The testimony at trial established that the City's original hold, placed on or about the date of the September 1994 letter agreement, covered every unit in the Stoneridge complex. Based on this fact, the jury might reasonably infer that a promise merely not to impose "further" or "additional" holds on Stoneridge would make no sense. At that point, after all, the City could do nothing "further" in the way of utility holds but remove them. In addition, the testimony at trial also established that at the time the parties executed the September 1994 letter agreement, neither McLelland nor Hersch understood that Stoneridge already suffered from a utility hold. Based on this fact, the jury again might reasonably infer that the distinction proffered by the City--between holds already imposed and holds yet to be imposed--was not what the parties had in mind when they formed the September 1994 letter agreement.
Because these factual inference are reasonable and supported by the evidence, we do not find it implausible that a reasonable jury would determine, as this jury did, that the City promised in the September 1994 letter agreement to remove any utility holds already in place. We therefore hold that the district court did not err in denying the City's motion for judgment as a matter of law with respect to the contract claim.10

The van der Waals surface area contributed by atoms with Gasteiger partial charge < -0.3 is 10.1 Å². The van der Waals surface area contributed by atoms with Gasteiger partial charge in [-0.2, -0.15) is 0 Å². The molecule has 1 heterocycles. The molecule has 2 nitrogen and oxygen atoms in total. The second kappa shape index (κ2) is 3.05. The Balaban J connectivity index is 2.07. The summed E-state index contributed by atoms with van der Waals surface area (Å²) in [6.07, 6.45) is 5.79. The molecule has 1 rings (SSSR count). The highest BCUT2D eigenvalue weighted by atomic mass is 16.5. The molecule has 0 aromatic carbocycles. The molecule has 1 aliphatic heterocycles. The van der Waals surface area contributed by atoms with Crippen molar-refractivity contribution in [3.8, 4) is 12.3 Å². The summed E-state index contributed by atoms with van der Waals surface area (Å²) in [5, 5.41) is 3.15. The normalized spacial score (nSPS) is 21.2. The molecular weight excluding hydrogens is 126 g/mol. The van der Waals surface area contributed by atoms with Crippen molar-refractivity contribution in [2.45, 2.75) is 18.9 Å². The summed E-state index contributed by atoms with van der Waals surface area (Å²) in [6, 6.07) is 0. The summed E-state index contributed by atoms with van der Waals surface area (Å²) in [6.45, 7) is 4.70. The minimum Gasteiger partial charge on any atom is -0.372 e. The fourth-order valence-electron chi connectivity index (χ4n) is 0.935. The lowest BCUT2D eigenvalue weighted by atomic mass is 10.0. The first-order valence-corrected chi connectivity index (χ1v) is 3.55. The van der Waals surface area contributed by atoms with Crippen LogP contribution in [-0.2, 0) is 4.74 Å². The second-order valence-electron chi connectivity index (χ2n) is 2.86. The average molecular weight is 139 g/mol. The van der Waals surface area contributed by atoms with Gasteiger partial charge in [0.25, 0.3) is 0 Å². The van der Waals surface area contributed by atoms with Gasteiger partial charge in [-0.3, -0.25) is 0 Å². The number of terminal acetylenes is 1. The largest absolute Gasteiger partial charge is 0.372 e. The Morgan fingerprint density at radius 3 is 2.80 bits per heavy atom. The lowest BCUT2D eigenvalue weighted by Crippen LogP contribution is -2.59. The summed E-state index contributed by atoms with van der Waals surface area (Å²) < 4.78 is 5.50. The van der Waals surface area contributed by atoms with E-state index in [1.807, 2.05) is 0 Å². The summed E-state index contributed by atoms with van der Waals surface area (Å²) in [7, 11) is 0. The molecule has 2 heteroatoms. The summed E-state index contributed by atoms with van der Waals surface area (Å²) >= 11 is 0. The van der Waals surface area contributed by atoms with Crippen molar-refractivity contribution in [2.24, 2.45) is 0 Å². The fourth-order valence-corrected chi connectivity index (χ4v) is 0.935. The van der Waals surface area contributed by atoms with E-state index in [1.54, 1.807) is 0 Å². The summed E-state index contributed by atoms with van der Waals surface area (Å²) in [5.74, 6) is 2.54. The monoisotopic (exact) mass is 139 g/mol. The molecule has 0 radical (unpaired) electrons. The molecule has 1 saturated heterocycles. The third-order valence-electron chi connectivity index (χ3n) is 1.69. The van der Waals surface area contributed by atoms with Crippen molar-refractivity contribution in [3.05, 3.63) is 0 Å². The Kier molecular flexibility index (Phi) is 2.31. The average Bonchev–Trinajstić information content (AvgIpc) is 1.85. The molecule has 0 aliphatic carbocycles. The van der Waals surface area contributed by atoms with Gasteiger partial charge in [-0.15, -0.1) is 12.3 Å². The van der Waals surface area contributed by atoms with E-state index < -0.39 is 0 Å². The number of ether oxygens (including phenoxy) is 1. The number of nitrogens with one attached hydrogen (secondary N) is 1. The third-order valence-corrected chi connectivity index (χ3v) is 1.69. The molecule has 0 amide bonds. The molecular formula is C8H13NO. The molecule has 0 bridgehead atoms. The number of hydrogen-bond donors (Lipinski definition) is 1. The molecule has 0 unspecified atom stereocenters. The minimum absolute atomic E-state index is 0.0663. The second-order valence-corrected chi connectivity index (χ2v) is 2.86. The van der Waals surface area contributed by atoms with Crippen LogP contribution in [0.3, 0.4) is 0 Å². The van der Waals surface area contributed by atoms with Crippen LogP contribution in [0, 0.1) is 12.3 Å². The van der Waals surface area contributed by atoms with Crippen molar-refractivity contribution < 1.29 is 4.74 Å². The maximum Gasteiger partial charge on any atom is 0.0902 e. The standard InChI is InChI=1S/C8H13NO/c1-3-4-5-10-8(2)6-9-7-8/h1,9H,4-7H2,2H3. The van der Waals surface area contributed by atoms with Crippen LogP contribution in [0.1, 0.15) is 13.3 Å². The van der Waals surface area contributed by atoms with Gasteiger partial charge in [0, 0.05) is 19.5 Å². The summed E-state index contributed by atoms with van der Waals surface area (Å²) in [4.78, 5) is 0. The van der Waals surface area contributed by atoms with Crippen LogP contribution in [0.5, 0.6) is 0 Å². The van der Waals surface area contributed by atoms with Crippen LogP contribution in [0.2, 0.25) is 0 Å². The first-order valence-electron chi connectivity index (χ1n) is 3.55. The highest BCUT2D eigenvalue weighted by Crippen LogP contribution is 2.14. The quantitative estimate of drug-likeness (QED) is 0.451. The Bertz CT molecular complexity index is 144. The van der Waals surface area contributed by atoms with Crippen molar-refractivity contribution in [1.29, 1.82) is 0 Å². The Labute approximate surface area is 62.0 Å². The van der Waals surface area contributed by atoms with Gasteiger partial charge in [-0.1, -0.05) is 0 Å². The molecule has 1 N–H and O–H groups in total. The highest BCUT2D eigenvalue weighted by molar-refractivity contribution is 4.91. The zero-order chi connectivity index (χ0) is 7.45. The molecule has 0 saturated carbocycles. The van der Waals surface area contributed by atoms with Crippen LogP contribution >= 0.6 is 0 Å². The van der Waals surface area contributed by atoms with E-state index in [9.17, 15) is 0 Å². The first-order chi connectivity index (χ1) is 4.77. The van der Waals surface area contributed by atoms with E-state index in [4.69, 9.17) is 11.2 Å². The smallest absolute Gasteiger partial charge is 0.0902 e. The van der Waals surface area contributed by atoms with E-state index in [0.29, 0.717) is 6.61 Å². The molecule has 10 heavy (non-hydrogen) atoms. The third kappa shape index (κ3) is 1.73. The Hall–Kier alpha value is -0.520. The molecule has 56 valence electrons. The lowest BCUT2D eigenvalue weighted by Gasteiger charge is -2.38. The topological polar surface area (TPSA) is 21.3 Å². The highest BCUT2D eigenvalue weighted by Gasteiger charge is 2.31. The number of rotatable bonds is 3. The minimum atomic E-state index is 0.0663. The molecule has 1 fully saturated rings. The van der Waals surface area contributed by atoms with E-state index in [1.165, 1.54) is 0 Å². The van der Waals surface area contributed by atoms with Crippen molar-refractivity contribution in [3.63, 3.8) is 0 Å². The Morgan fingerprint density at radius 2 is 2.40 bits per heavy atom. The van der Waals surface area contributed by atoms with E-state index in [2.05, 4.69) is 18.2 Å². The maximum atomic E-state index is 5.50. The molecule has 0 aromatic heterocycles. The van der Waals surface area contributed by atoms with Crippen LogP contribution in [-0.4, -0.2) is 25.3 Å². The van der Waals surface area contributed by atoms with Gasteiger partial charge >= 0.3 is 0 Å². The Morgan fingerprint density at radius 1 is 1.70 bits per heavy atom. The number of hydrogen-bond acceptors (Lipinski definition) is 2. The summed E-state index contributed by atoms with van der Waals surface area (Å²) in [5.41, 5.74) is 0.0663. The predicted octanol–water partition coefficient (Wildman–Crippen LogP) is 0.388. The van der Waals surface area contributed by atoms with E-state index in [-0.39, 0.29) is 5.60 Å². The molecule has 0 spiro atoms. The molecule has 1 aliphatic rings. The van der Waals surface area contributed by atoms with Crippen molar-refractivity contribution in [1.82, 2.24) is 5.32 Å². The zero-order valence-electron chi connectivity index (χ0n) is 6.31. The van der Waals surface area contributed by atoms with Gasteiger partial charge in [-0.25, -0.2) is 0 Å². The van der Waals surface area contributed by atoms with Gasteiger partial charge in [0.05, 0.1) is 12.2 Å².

With regard to the district court's denial of the City's motion for a new trial on the breach of contract claim, we note that our standard of review here is even more deferential than our review of the denial of a motion for judgment as a matter of law. See Hiltgen, 47 F.3d at 703. Absent "a clear showing of an abuse of discretion," we will not reverse the trial court's decision to deny a new trial. Dawsey v. Olin Corp., 782 F.2d 1254, 1261 (5th Cir. 1986). In order to make such a "clear showing," the City would have to demonstrate "an absolute absence of evidence to support the jury's verdict," thus indicating that the trial court had abused its discretion in refusing to find the jury's verdict "contrary to the great weight of the evidence." Id. at 1262; Robin, 719 F.2d at 98. In light of our previous holding that the district court correctly denied the City's motion for judgment as a matter of law on the breach of contract claim, we find no abuse of discretion in the district court's denial of the City's motion for a new trial. See Hiltgen, 47 F.3d at 703.